Millions of livestock from Somalia have been shipped to Saudi Arabia for the annual Muslim pilgrimage to the holy city of Mecca over many decades to feed some two million pilgrims from around the world. Livestock export during Hajj season is a lucrative business and is estimated to earn Somali livestock traders up to half a billion dollars a year.
But this year, Somalia’s goats and sheep will not join the pilgrimage because Hajj has effectively been cancelled by Saudi authorities due to the Covid-19 pandemic—only a limited number of locals are allowed to attend Hajj. It leaves the Somali livestock industry at a crossroads and will likely lead to tens of thousands losing their livelihoods.
“Livestock traders, as well as herders, are suffering because of Hajj cancellation. I have invested almost everything in this business because I knew the returns would be great. I cannot take the livestock there neither do I have a local market,” says Abdi Ali, a trader in Hargeisa, the capital of Somaliland.
Somaliland, the self-declared state in northwestern Somalia, makes $250 million to $300 million each year, with the value of annual livestock export in the whole of the Horn of Africa region estimated at $1 billion.
Saudi Arabia imports over 3 million heads of goats, sheep, cattle, and camels during the Hajj season, according to a 2019 report by the Veterinary Medicine and Science.
Livestock is Somalia’s main economic activity, constituting around 75% of the country’s export and contributing to about 40% of its gross domestic product, and is one of the few economic success stories. Camels in particular are big business in Somalia, with an annual export value estimated at over $250 million. The country has more camels than any other country in the world.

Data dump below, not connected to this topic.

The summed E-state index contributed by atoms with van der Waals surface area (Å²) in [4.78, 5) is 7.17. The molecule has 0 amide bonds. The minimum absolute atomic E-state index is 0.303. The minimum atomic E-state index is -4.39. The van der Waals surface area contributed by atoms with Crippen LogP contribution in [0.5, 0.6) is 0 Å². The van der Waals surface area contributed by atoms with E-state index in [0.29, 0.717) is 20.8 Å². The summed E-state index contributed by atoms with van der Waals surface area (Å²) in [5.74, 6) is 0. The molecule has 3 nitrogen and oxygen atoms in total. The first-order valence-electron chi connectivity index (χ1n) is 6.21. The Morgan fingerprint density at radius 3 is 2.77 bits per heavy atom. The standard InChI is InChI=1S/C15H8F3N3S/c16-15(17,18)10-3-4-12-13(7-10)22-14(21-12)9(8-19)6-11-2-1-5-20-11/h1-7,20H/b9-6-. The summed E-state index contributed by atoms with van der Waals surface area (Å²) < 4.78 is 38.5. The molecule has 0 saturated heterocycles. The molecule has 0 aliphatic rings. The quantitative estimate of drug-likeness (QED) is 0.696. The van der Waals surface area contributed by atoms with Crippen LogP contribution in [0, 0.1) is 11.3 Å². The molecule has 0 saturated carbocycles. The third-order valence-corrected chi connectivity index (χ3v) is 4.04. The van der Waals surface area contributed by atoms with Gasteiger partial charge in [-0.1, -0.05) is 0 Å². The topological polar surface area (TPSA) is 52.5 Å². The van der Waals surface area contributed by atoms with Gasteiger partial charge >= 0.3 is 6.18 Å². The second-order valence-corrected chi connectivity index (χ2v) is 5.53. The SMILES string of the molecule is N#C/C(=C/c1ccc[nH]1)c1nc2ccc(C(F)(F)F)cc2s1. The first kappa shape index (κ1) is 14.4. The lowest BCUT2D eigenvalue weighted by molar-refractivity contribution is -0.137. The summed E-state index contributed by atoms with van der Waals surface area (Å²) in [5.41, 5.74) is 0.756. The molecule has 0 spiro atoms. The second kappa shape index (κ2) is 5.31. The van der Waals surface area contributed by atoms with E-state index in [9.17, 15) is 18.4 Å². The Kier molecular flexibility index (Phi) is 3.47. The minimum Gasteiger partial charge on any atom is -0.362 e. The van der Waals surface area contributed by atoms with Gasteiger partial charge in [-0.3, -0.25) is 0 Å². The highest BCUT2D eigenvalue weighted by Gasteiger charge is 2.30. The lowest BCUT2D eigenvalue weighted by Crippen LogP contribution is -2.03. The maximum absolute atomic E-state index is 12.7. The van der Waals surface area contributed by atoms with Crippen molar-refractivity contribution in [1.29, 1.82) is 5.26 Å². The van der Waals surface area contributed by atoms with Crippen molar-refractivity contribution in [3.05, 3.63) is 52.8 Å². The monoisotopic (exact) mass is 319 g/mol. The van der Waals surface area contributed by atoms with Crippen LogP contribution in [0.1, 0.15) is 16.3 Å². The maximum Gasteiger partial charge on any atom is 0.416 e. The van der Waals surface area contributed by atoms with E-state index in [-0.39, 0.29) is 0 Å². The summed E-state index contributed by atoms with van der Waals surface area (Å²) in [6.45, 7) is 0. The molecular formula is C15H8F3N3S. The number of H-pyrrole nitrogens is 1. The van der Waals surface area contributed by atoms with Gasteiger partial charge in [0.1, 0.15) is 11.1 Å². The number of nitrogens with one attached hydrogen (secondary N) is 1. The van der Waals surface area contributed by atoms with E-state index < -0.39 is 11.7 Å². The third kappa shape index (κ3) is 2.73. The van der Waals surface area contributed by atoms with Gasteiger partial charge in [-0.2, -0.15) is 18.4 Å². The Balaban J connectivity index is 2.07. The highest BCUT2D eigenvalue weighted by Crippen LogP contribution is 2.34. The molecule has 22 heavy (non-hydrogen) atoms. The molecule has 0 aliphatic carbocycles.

Besides Saudi Arabia—the largest buyer of Somalia’s livestock, it also exports to other Middle East North Africa countries including the United Arab Emirates, Qatar, Kuwait, Oman and Egypt. Most of this trade takes place during the Hajj.
The Saudi’s cancellation compounds other challenges to trade, such as Covid-19-related border closures with neighboring countries which also import Somali livestock. Some livestock is being sold locally at depressed prices, making it more difficult for families to afford basic necessities, including food.
Action Against Hunger, a non-governmental organization working in Somalia helping fight hunger, reports that the price for camels, for example, has dropped by nearly half, from $1,000 to $500.
The organization is bridging the gap by supporting 8,000 of the poorest families with cash transfers and ramping up programs like cash-for-work projects to give young people productive sources of income.
“In a normal year, this would be a good month for local households, when they could meet their own food needs and pay back debts accrued in the dry season,” said Ahmed Khalif, Action Against Hunger Somalia director.
This year’s cancellation is not the first time livestock export from Somalia to Saudi Arabia has been disrupted. In 2000, Saudi Arabia banned livestock export from Somalia because of the outbreak of Rift Valley fever. The ban lasted for nine years, and caused economic losses for millions who depend on livestock trade. In 2016, Saudi Arabia re-imposed a ban again, but suspended it during the Hajj.
The port of Berbera in Somaliland, which was recently modernized by Dubai-based DP World, has been the busiest in the livestock export industry. This is because Somaliland commands up to 85% market share in the supply of goats, according to the International Livestock Research Institute.
In this year’s Hajj season, the port will remain dormant and will not ship neither a goat nor sheep.
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